Retired teacher Steve Holding was on a two-week holiday-of-a-lifetime when the tragedy happened.

Initial reports suggested the plane had crashed after striking a bird on September 28, 2012.

But a new report released by the Nepal Aircraft Accident Investigation Commission (NAAIC) has revealed a catalog of failures.

The report found:

The twin-turbo aircraft was overloaded by 78-kilograms;

An unexplained loss of power, probably in the left engine, started during the take-off run;

No evidence that hitting a bird caused the loss of power;

The pilot failed to use the correct speeds during the take-off and in the initial climb, causing the aircraft to fall;

Indications the crew was not trained to handle this type of emergency situation.

All 19 passengers and crew were killed in last year's crash.

Mr Holding, of Longton Road, had been heading to Mount Everest when the crash happened.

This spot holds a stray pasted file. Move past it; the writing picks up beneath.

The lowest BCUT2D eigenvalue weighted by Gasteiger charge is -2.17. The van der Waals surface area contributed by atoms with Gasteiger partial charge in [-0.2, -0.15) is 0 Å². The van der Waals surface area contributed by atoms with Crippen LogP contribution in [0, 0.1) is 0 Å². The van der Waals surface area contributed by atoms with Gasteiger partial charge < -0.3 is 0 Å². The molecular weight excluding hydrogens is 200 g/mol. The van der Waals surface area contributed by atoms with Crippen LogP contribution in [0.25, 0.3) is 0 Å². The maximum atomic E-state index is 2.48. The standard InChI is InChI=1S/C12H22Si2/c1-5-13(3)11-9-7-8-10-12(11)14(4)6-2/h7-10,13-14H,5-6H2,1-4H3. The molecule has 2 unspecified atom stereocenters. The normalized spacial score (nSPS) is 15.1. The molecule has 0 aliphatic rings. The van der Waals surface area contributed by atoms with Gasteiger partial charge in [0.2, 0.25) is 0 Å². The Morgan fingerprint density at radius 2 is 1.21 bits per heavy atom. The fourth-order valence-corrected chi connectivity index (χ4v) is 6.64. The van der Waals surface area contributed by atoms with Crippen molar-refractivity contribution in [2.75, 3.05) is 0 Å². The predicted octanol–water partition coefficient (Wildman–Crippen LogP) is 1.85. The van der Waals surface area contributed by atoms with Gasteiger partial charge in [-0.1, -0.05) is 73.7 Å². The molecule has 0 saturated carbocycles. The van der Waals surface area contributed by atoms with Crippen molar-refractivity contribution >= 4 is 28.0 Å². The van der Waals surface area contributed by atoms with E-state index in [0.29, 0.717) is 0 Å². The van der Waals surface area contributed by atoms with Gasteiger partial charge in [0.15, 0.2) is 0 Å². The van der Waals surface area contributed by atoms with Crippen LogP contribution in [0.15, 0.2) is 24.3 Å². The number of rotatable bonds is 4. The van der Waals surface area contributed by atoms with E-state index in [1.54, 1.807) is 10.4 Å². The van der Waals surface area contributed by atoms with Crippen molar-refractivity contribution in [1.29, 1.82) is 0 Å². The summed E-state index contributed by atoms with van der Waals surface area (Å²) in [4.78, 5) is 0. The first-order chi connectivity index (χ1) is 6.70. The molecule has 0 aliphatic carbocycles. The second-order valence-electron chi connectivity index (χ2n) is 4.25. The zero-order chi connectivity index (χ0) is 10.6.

Mrs Holding said: "I believe this tragedy resulted from an accumulation of errors, none of which would have occurred if more rigorous systems, supervision, training and basic good practice had been in place.

"Mountaineers will always want to go to Nepal and for Steve this would have been the best trip ever.

"But for both of us, the trip cruelly ended the plans we had for many more happy years together."

She added: "The lamentably poor standard of practice detailed in the report simply should not be allowed to continue.

"It is vital that changes are made as soon as possible to prevent other wasted lives."

The families of the British victims are being represented by law firm Irwin Mitchell.